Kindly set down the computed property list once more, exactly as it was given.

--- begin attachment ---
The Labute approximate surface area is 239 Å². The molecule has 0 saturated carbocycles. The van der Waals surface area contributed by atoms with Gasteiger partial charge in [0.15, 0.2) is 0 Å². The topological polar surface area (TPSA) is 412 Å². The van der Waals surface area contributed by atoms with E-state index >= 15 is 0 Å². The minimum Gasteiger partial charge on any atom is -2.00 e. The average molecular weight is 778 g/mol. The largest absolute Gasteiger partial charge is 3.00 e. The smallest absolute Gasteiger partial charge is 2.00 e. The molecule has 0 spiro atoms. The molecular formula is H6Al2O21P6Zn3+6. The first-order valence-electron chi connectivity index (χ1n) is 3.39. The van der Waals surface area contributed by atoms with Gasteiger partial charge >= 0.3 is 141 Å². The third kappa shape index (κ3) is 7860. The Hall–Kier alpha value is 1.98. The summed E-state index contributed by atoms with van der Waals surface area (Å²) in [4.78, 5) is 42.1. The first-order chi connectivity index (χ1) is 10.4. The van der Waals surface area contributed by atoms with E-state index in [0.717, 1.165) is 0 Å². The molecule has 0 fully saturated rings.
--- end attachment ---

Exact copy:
The Labute approximate surface area is 239 Å². The molecule has 0 saturated carbocycles. The van der Waals surface area contributed by atoms with Gasteiger partial charge in [0.15, 0.2) is 0 Å². The topological polar surface area (TPSA) is 412 Å². The van der Waals surface area contributed by atoms with E-state index >= 15 is 0 Å². The minimum Gasteiger partial charge on any atom is -2.00 e. The average molecular weight is 778 g/mol. The largest absolute Gasteiger partial charge is 3.00 e. The smallest absolute Gasteiger partial charge is 2.00 e. The molecule has 0 spiro atoms. The molecular formula is H6Al2O21P6Zn3+6. The first-order valence-electron chi connectivity index (χ1n) is 3.39. The van der Waals surface area contributed by atoms with Gasteiger partial charge >= 0.3 is 141 Å². The third kappa shape index (κ3) is 7860. The Hall–Kier alpha value is 1.98. The summed E-state index contributed by atoms with van der Waals surface area (Å²) in [4.78, 5) is 42.1. The first-order chi connectivity index (χ1) is 10.4. The van der Waals surface area contributed by atoms with E-state index in [0.717, 1.165) is 0 Å². The molecule has 0 fully saturated rings.